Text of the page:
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N2 - Study Design. Retrospective comparative study. Objective. To report preoperative differences in the Scoliosis Research Society Outcomes Instrument (SRS-30) between multiple US ethnicities and native Japanese and Korean children with adolescent idiopathic scoliosis (AIS). Summary of Background Data. The SRS-24 was developed in a US cohort with AIS. Comparative studies using the SRS-24 between US and Japanese patients showed differences, suggesting that culture might affect functional outcome. Methods. Preoperative SRS-30 outcomes were collected from 1853 children with AIS from 6 different ethnic groups: US white (1234), black (213), Hispanic (78), and Asian (29), as well as native Japanese (192) and Koreans (107). Analysis of covariance of 4 SRS-30 domains (pain, appearance, activity, and mental) was compared between groups adjusting for differences in age, sex, major curve magnitude, and body mass index. Pairwise comparisons of the 4 SRS-30 domains were adjusted for multiple comparisons, using Bonferroni correction. A P value of less than 0.05 was considered significant. Results. Significant differences between ethnicities were found in all domains (P < 0.001). Whites reported more pain than Japanese or Koreans (Japanese = 4.52, Korean = 4.47, white = 4.04). Korean and Japanese patients had the lowest appearance scores (Japanese = 2.89, Korean = 2.73, US Asian = 3.55, Hispanic = 3.11, black = 3.47, white = 3.29). Koreans also had the lowest activity (Korean = 3.64, Japanese = 4.24, US Asian = 4.07, Hispanic = 4.02, black = 4.06, white = 4.16), mental (Korean = 3.70, Japanese = 4.23, US Asian = 4.05, Hispanic = 3.75, black = 4.03, white = 3.94), and total scores (Korean = 3.63, Japanese = 3.92, US Asian = 4.02, Hispanic = 3.75, black = 3.92, and white = 3.84). Conclusion. Culture and ethnicity influence SRS-30 outcomes in AIS. Whites reported more pain than Japanese and Koreans. Japanese and Koreans had the lowest appearance scores. Koreans additionally were distinguished by the lowest activity, mental, and total scores. These cultural and ethnic differences must be taken into account when counseling patients with AIS and studying functional outcomes.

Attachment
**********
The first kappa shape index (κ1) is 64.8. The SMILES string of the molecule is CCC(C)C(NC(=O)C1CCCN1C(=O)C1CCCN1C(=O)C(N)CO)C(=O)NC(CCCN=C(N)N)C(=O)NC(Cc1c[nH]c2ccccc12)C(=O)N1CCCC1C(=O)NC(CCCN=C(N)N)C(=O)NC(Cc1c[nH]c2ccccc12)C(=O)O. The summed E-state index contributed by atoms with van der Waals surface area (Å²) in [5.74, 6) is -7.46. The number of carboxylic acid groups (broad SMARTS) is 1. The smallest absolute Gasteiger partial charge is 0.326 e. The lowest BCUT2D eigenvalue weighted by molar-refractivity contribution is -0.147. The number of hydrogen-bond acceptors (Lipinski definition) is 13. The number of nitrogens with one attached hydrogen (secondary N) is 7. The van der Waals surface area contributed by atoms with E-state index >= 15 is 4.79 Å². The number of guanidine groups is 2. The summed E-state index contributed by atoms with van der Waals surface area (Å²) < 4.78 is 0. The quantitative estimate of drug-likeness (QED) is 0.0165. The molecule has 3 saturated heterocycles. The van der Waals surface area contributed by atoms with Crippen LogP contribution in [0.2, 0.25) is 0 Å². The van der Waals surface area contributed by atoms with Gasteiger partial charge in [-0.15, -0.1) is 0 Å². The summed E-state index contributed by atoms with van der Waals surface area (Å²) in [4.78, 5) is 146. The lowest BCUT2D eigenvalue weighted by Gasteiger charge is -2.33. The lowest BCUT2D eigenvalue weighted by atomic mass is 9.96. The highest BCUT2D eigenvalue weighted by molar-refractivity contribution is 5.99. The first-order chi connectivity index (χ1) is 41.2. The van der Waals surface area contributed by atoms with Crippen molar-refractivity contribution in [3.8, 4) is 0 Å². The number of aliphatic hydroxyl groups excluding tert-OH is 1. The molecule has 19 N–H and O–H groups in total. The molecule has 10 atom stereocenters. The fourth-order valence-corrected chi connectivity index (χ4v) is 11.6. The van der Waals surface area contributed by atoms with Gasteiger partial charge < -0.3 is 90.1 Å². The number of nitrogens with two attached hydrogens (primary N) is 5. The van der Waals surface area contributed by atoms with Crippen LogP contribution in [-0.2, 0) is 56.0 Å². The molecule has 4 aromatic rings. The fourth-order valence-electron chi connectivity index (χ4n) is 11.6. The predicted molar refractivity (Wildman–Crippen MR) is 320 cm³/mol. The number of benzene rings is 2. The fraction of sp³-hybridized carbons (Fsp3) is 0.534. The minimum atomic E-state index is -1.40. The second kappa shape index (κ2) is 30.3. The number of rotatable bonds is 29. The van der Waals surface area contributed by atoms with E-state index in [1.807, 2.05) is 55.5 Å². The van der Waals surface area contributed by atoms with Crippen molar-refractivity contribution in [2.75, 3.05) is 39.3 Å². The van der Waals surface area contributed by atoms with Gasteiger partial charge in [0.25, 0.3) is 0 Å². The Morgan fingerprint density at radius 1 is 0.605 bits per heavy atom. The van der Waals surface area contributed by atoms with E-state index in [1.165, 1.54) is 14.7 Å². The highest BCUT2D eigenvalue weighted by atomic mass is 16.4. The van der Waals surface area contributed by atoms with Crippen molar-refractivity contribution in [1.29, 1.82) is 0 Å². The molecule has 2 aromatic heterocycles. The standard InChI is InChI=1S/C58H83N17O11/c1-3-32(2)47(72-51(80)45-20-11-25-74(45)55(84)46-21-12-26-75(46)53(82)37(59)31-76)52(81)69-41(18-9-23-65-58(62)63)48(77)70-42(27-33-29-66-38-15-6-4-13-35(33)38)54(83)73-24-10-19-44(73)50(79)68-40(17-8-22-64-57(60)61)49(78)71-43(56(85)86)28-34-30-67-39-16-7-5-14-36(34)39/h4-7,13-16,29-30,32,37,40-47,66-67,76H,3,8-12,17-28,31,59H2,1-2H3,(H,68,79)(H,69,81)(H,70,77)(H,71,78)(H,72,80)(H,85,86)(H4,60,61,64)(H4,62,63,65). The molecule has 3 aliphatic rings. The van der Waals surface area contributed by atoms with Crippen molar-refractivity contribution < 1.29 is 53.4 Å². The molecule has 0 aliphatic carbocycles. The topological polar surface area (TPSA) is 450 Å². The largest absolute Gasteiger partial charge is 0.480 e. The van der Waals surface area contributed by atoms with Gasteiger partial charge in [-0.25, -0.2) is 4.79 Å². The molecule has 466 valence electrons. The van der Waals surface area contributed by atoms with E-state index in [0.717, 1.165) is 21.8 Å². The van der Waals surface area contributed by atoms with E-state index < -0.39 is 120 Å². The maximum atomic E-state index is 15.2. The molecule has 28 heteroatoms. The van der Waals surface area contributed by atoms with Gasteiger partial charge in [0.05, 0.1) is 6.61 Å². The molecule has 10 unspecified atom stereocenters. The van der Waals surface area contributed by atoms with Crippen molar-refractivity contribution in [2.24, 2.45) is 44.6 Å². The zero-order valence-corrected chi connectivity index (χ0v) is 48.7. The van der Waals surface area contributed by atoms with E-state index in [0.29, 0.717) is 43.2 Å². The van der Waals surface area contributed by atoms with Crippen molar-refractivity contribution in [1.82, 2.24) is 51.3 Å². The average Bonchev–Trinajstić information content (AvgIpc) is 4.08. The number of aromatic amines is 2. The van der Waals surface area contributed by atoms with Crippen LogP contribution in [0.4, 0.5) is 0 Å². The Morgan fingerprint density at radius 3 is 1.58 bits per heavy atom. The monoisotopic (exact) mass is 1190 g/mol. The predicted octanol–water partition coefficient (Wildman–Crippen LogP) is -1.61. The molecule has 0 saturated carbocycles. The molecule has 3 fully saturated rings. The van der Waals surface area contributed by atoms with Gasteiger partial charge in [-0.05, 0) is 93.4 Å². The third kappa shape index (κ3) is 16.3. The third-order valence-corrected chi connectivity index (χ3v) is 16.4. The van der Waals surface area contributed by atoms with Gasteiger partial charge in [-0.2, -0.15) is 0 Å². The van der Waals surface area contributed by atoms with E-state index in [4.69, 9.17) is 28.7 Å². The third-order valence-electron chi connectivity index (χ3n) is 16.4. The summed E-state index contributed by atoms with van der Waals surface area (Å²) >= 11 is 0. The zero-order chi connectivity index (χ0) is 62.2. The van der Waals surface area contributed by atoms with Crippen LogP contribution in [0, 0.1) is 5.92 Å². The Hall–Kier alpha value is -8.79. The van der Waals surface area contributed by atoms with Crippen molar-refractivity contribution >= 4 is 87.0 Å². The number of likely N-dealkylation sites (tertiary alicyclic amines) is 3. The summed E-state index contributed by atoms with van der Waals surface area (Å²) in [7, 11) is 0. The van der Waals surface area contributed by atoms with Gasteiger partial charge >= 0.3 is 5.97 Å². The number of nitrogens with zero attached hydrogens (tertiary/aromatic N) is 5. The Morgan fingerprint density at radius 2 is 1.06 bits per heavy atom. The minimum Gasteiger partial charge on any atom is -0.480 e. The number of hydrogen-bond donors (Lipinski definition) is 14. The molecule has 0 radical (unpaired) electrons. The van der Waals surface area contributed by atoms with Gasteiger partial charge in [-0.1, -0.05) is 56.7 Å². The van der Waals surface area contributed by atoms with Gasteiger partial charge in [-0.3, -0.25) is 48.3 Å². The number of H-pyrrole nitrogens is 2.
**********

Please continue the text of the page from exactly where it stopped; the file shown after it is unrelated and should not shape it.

AB - Study Design. Retrospective comparative study. Objective. To report preoperative differences in the Scoliosis Research Society Outcomes Instrument (SRS-30) between multiple US ethnicities and native Japanese and Korean children with adolescent idiopathic scoliosis (AIS). Summary of Background Data. The SRS-24 was developed in a US cohort with AIS. Comparative studies using the SRS-24 between US and Japanese patients showed differences, suggesting that culture might affect functional outcome. Methods. Preoperative SRS-30 outcomes were collected from 1853 children with AIS from 6 different ethnic groups: US white (1234), black (213), Hispanic (78), and Asian (29), as well as native Japanese (192) and Koreans (107). Analysis of covariance of 4 SRS-30 domains (pain, appearance, activity, and mental) was compared between groups adjusting for differences in age, sex, major curve magnitude, and body mass index. Pairwise comparisons of the 4 SRS-30 domains were adjusted for multiple comparisons, using Bonferroni correction. A P value of less than 0.05 was considered significant. Results. Significant differences between ethnicities were found in all domains (P < 0.001). Whites reported more pain than Japanese or Koreans (Japanese = 4.52, Korean = 4.47, white = 4.04). Korean and Japanese patients had the lowest appearance scores (Japanese = 2.89, Korean = 2.73, US Asian = 3.55, Hispanic = 3.11, black = 3.47, white = 3.29). Koreans also had the lowest activity (Korean = 3.64, Japanese = 4.24, US Asian = 4.07, Hispanic = 4.02, black = 4.06, white = 4.16), mental (Korean = 3.70, Japanese = 4.23, US Asian = 4.05, Hispanic = 3.75, black = 4.03, white = 3.94), and total scores (Korean = 3.63, Japanese = 3.92, US Asian = 4.02, Hispanic = 3.75, black = 3.92, and white = 3.84). Conclusion. Culture and ethnicity influence SRS-30 outcomes in AIS. Whites reported more pain than Japanese and Koreans. Japanese and Koreans had the lowest appearance scores. Koreans additionally were distinguished by the lowest activity, mental, and total scores. These cultural and ethnic differences must be taken into account when counseling patients with AIS and studying functional outcomes.